Italy is facing perhaps its most important elections since 1948, when voters confirmed the emergence of Italy’s new republic from the wreckage of Mussolini’s fascist regime. On April 9-10, Italians must choose between Prime Minister Silvio Berlusconi’s center-right government and the center-left bloc headed by Romano Prodi. But neither man seems the sort of decisive figure that overcoming Italy’s bleak economic predicament demands.
Italy’s economic malaise is obvious. Cumulative economic growth over the past five years was the slowest in the euro zone – 3.2%, compared to an average of 7.8% – with two years of stagnation. Per capita GDP, too, has fallen below the euro-zone average. Employment has increased, but labor productivity has remained flat and total factor productivity has declined. Combined with strong real exchange-rate appreciation, this has led to a dramatic loss of competitiveness and weakening exports. Indeed, the only growth sector seems to be books about Italy’s decline.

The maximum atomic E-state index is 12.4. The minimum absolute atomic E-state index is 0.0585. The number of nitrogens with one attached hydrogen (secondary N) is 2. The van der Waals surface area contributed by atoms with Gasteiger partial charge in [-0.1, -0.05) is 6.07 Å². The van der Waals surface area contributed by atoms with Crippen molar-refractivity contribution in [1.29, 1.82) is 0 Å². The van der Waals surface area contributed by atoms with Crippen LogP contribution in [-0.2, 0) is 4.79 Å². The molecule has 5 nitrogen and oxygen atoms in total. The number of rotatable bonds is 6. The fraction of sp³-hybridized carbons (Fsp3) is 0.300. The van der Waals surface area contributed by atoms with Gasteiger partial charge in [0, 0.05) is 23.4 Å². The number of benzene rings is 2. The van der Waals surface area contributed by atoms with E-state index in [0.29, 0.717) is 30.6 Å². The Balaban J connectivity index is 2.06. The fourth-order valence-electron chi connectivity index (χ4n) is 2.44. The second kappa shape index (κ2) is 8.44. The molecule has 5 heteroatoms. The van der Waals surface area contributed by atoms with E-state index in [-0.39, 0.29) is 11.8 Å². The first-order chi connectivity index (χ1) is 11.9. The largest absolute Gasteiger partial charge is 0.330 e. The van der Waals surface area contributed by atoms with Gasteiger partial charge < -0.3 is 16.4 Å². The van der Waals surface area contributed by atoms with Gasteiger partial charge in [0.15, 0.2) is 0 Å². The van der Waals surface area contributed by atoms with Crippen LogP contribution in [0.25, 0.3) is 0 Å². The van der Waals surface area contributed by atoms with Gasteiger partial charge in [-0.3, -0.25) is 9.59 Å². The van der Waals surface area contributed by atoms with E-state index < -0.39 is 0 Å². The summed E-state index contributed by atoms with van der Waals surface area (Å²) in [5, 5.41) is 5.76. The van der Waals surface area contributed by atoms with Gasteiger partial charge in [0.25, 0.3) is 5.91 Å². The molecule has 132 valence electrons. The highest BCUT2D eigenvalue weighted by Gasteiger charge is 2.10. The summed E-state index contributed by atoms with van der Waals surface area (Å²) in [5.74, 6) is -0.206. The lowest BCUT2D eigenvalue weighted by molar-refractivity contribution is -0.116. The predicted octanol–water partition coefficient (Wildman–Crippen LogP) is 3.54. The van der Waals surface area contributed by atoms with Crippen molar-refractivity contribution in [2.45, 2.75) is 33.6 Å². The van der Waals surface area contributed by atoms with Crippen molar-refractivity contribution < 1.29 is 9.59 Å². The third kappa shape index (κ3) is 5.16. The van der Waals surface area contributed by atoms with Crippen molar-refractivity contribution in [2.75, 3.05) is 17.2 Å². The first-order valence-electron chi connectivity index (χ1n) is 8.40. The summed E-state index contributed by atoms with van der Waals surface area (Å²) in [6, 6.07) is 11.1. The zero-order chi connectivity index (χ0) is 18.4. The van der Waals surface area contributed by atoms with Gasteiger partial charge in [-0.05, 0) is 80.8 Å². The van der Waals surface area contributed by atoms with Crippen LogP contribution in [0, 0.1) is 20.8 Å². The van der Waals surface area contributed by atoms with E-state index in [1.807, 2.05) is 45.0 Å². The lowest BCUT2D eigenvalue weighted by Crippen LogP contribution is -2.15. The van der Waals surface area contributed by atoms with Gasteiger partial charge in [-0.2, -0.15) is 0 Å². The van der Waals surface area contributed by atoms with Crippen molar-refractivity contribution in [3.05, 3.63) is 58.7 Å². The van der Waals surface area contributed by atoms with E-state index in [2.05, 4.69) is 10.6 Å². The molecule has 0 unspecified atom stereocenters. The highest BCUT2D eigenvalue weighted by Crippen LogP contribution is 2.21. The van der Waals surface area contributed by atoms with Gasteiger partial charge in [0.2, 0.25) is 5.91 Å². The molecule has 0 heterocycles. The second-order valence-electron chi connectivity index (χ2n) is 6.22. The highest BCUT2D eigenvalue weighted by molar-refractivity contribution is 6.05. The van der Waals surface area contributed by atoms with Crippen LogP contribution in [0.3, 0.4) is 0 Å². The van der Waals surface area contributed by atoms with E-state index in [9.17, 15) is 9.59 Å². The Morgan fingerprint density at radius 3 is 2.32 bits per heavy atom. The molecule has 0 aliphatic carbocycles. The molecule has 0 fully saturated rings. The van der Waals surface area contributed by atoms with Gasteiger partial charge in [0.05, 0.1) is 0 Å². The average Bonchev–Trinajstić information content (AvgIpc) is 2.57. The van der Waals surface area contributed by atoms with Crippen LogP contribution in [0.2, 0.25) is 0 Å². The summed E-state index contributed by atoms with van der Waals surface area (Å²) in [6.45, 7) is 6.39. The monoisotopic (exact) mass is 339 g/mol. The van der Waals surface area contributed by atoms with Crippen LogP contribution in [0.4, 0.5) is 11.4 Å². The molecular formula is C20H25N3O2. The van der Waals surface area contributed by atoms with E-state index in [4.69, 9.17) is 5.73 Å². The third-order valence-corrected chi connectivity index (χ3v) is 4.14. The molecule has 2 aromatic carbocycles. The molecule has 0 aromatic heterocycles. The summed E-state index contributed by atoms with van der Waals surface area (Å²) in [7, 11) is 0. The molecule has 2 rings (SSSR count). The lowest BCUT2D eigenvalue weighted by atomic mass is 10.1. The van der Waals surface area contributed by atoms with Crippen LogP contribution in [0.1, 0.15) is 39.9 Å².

Berlusconi claims that statistics are unreliable, for they conceal a much rosier reality for today’s well-off Italians. Other members of the government admit more soberly that Italy faces serious problems, but they lay the blame on factors beyond their control: a series of global economic shocks, a slow-down in continental Europe, the admission of China to the World Trade Organization, and the role of the euro.
But such explanations are unconvincing. The global shocks affected all European countries alike, as did the entry of China (and other Asian countries) into the WTO, but French exports, for example, suffered much less, while German exports actually increased. True, European growth was dragged down by meager growth in Germany, but Italy grew marginally less than Germany. Finally, while the euro has put a stop to competitive devaluations, it also provided Italy with a sizeable benefit: a reduction by 6% of GDP in interest payments on the huge public debt accumulated in the 1990’s.